A report issued by the nonprofit Trust for Public Land ranked Plano tops in Texas in its 2022 ParkScore Index. The city ranked fifteenth nationally.
According to the report, Plano’s median park size is 13.8 acres. Seventy-seven percent of residents live within a 10-minute walk of a park. Plano also spends $219 per resident on parks.
Washington, DC, was rated the best big city park system in the country for the second consecutive year. The city scored well on all ParkScore rating factors. Twenty-four percent of land in the District of Columbia is reserved for parks, among the highest in the United States.
St. Paul, Minn. was rated second, followed by Arlington, Va., Cincinnati, Minneapolis, Chicago, San Francisco, Irvine, Calif., Seattle and New York
Boise, Idaho, defended its title as the best park system for dogs, with a nation-leading 6.7 dog parks per 100,000 residents, narrowly beating Portland, Ore., and Henderson, Nev. Irvine, Calif., received top marks for basketball hoops, Las Vegas scored best for playgrounds, and Boston earned top marks for splash pads and other water features.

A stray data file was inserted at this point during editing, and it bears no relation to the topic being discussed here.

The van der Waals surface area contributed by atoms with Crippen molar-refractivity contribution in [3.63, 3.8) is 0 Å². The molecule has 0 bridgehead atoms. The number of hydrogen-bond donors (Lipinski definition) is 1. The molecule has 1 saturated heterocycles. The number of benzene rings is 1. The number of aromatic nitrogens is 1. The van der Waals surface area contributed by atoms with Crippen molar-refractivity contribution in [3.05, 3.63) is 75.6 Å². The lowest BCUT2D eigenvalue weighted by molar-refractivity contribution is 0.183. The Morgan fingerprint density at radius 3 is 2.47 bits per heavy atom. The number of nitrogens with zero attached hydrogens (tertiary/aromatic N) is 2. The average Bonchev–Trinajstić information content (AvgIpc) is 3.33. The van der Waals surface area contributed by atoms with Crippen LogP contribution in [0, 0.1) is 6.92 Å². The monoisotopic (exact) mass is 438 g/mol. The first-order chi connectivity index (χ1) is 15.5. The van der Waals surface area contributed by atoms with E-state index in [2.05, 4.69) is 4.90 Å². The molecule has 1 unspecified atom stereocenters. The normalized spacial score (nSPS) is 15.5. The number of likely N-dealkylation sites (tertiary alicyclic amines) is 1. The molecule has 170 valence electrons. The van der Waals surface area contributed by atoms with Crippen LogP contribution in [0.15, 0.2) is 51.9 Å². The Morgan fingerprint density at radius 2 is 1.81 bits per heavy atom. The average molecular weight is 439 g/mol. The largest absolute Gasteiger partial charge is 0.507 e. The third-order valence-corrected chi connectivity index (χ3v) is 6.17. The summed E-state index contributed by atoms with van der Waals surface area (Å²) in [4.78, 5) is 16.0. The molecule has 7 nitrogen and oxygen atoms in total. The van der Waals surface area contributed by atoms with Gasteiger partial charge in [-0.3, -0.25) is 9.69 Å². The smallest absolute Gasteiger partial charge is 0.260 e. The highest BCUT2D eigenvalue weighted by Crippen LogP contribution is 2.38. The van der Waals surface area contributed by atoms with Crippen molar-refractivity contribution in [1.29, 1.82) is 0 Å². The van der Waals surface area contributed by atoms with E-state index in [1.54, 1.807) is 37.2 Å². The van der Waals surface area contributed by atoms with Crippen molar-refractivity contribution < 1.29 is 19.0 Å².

Among the North Texas cities ranked were Dallas (53r), Arlington (68), Fort Worth (86), Garland (91) and Irving (98).
Trust for Public Land reported that 85 percent of large U.S. Park systems have taken at least one major action to leverage parks to meet the climate crisis, and more than half have taken three or more. Climate solutions most frequently embraced by cities include planting trees to increase shade and cool air temperatures; replacing asphalt, concrete and other paved surfaces to help control flooding; and installing solar panels on park buildings and taking other steps to increase energy efficiency.
“Investing in natural solutions like trails, shade, and green spaces can cool temperatures by up to six degrees and help prevent flooding. That’s why Trust for Public Land is working with park advocates and municipal leaders across the United States to close the outdoor equity gap and ensure that quality parks are available to everyone,” Trust for Public Land President Diane Regas said. “Parks inspire joy and happiness and help cities meet the climate crisis.”